Question 1: String parsing seems strange. IMHO you can only do so much to anticipate future enhancements. Either you use a long parameter right from the start to be sure, or consider adding additional constructors later. Alternatively you can introduce an extensible parameter class. See below.

Question 2: There are several scenarios in which the builder pattern can be useful.

  • Complex Object creation

    When you are dealing with very complex object that have lots of properties that you would preferably only set once at object creation, doing this with regular constructors can become hard to read, because the constructor will have a long list of parameters. Publishing this as an API is not good style because everyone will have to read the documentation carefully and make sure they do not confuse parameters.

    Instead when you offer a builder, only you have to cope with the (private) constructor taking all the arguments, but the consumers of your class can use much more readable individual methods.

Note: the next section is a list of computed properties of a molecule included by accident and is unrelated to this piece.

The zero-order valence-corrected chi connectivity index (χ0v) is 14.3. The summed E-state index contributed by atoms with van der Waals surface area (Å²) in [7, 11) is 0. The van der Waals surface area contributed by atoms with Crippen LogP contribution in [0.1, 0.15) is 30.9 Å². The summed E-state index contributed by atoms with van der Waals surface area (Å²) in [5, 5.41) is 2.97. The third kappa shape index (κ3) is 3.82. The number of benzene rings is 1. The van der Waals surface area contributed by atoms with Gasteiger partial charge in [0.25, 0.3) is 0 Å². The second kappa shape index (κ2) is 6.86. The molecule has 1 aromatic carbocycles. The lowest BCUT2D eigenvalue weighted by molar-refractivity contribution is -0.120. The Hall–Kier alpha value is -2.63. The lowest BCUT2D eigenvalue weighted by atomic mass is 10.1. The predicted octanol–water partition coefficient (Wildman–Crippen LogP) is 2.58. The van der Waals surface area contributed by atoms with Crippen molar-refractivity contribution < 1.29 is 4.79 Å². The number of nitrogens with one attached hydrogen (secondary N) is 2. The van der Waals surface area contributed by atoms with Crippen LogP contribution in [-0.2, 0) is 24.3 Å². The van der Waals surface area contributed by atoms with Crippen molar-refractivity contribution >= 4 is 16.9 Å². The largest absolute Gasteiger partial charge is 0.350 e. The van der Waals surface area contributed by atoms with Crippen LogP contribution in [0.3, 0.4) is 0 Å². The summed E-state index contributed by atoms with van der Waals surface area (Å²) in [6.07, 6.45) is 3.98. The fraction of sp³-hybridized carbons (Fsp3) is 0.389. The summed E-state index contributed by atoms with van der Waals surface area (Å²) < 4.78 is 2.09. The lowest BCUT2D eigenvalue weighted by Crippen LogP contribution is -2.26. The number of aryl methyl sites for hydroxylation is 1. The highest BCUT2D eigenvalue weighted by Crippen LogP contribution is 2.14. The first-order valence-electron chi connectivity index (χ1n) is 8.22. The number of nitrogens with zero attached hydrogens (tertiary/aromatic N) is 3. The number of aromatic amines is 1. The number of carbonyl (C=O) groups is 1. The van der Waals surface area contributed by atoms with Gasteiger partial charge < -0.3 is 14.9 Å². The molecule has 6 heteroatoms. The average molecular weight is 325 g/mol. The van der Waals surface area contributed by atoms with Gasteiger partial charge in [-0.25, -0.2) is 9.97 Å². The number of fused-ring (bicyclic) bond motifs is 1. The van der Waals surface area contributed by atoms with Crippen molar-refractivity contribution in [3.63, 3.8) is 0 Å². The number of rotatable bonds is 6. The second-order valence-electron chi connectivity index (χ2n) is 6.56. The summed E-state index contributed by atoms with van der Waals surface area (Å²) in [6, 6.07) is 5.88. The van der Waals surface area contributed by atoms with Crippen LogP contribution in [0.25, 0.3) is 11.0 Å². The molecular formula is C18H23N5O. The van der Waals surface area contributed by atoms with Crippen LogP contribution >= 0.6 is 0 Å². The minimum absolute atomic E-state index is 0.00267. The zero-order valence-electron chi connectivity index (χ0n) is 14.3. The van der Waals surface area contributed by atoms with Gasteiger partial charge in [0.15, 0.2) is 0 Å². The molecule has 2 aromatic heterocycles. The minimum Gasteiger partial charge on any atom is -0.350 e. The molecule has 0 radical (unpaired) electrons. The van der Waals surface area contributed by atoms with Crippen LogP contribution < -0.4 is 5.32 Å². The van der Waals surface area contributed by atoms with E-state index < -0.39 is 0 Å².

Setters are not the same thing, because they would allow you to change object properties after its creation.

  • Extensible API

    When you only publish a multi-parameter constructor for your class and later decide you need to add a new (optional) property (say in a later version of your software) you have to create a second constructor that is identical to the first one, but takes one more parameter. Otherwise - if you were to just add it to the existing constructor - you would break compatibility with existing code.

    With a builder, you simply add a new method for the new property, with all existing code still being compatible.

  • Immutability

    Software development is strongly trending towards parallel execution of multiple threads. In such scenarios it is best to use objects that cannot be modified after they have been created (immutable objects), because these cannot cause problems with concurrent updates from multiple threads. This is why setters are not an option.

    Now, if you want to avoid the problems of the multi-parameter public constructors, that leaves builders as a very convenient alternative.

  • Readability ("Fluent API")

    Builder based APIs can be very easy to read, if the methods of the builder are named cleverly, you can come out with code that reads almost like English sentences.

In general, builders are a useful pattern, and depending on the language you are using, they are either really easy to use (e. g. Groovy) or a little more tedious (e. g. in Java) for the provider of an API. For the consumers, however, they can be just as easy.